I’m not sure why, but I really struggle with titles. I know some writers who come up with the perfect title for their stories. Some use a key theme from the story, while others rely on some clever pun that they then work into their narrative.
But I suck at titles. Even for something as (seemingly) simple as this blog post. Nearly every one of my blog posts starts its life as “TBD.” Each week, I worry that this will be the week those letters become the permanent name of a post. One of these days, I’m sure, that’s precisely what will happen.
I’m still plugging away on the project I started during that at-home writing retreat. I haven’t made the same kind of progress each day, but I’m consistently hitting between 500 and 1,000 words for each writing session.
The bigger problem is that I’m not getting to my computer to write each day like I’d planned. But I’m writing often enough that I’m staying connected to the story and the characters. I think that’s key to keeping momentum on the project.
Although I still haven’t published a novel, I’ve published a couple of short stories and written enough that I’m starting to be better attuned to my writing process. As much as I wish it weren’t the case, I’m pretty sure I’m on the extreme pantser end of the pantser/planner continuum.
I’m about 22,300 words into the first draft on this story, and my gut is telling me that a lot of what I’ve written so far will need to be cut. Right now, I’m rambling on the page as I try to figure out who each of my characters is, what they want most, and what their roles in the overall story will be.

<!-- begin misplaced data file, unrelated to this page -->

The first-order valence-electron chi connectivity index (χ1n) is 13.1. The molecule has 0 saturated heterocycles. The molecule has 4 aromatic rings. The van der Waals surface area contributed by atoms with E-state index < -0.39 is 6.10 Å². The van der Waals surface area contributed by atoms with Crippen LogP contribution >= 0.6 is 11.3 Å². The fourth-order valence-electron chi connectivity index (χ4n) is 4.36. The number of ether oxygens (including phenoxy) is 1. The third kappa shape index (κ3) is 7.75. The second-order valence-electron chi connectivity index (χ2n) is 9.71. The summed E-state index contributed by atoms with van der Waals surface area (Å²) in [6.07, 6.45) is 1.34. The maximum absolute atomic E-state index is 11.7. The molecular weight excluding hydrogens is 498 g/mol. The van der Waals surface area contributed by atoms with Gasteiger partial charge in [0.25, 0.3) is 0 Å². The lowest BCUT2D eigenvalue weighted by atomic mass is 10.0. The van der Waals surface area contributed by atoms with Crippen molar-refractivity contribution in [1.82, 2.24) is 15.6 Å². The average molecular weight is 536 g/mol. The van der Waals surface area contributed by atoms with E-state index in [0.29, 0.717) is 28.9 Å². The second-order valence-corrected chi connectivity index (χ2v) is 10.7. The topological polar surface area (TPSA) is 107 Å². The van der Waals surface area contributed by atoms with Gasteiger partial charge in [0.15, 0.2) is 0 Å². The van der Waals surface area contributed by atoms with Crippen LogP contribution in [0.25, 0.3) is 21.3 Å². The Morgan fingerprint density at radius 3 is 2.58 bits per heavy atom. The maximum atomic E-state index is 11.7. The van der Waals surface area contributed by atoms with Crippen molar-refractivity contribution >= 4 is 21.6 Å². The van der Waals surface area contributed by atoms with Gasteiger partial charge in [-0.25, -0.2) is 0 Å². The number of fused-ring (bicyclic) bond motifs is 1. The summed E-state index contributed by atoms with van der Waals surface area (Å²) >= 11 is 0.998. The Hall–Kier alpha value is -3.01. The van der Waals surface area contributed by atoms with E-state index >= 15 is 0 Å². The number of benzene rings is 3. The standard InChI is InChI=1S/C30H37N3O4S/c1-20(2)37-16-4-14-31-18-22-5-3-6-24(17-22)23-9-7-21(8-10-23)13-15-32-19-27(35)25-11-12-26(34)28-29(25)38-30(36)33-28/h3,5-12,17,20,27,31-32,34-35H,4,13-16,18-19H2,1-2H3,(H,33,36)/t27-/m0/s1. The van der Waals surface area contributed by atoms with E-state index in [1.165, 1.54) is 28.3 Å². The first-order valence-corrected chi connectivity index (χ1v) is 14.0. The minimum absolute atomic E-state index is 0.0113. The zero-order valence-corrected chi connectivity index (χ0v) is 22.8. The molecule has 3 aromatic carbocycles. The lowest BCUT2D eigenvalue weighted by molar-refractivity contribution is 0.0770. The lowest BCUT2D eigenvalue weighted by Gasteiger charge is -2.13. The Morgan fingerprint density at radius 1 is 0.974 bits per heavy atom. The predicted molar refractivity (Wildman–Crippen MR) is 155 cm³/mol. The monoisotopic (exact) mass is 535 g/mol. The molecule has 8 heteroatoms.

It’s a slapdash way to write a story, but I know I’m not alone. Recently, Carol Newman Cronin crafted a guest post on WriterUnboxed.com that talked about the pantser approach to writing. It was refreshing to see that it’s possible to publish well-liked books with such a messy writing process. (If you’re a pantser, I recommend reading it when you doubt yourself.)
Earlier this week, one of my co-workers at the library said she hadn’t realized all that a writer goes through to write a story until I started talking about my writing process. She’s since listened to writers on TV or the radio talk about their work, and she now has a more nuanced understanding of what it takes to craft a book.
I hope I haven’t ruined the art of storytelling for her. But I know I never gave a thought to how much work goes into a book or short story until I started taking my writing seriously. It’s a lot harder than people realize.
A landscaping crew started prepping our back yard for a new patio this morning, and I’m more than a little distracted by the sounds of demolition. Since the writing part of my brain is doing its best impersonation of a dog seeing several squirrels, I’ll end this post and start getting ready for work.